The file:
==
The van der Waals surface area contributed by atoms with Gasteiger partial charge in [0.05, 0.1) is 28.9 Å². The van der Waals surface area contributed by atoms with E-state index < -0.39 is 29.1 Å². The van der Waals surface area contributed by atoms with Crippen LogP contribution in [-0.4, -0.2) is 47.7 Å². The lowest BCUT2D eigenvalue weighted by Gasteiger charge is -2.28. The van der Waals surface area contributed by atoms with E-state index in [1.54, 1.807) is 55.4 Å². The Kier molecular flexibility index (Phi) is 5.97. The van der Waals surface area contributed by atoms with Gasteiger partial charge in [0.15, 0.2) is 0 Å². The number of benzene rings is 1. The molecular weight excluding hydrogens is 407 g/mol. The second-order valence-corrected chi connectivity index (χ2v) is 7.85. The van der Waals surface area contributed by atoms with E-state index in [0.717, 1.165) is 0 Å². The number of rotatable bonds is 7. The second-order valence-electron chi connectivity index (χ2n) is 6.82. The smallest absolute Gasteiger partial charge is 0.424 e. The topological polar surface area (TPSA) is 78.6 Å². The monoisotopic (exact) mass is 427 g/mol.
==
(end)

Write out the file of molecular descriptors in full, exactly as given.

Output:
The van der Waals surface area contributed by atoms with Gasteiger partial charge in [0.05, 0.1) is 28.9 Å². The van der Waals surface area contributed by atoms with E-state index < -0.39 is 29.1 Å². The van der Waals surface area contributed by atoms with Crippen LogP contribution in [-0.4, -0.2) is 47.7 Å². The lowest BCUT2D eigenvalue weighted by Gasteiger charge is -2.28. The van der Waals surface area contributed by atoms with E-state index in [1.54, 1.807) is 55.4 Å². The Kier molecular flexibility index (Phi) is 5.97. The van der Waals surface area contributed by atoms with Gasteiger partial charge in [0.15, 0.2) is 0 Å². The number of benzene rings is 1. The molecular weight excluding hydrogens is 407 g/mol. The second-order valence-corrected chi connectivity index (χ2v) is 7.85. The van der Waals surface area contributed by atoms with E-state index in [0.717, 1.165) is 0 Å². The number of rotatable bonds is 7. The second-order valence-electron chi connectivity index (χ2n) is 6.82. The smallest absolute Gasteiger partial charge is 0.424 e. The topological polar surface area (TPSA) is 78.6 Å². The monoisotopic (exact) mass is 427 g/mol.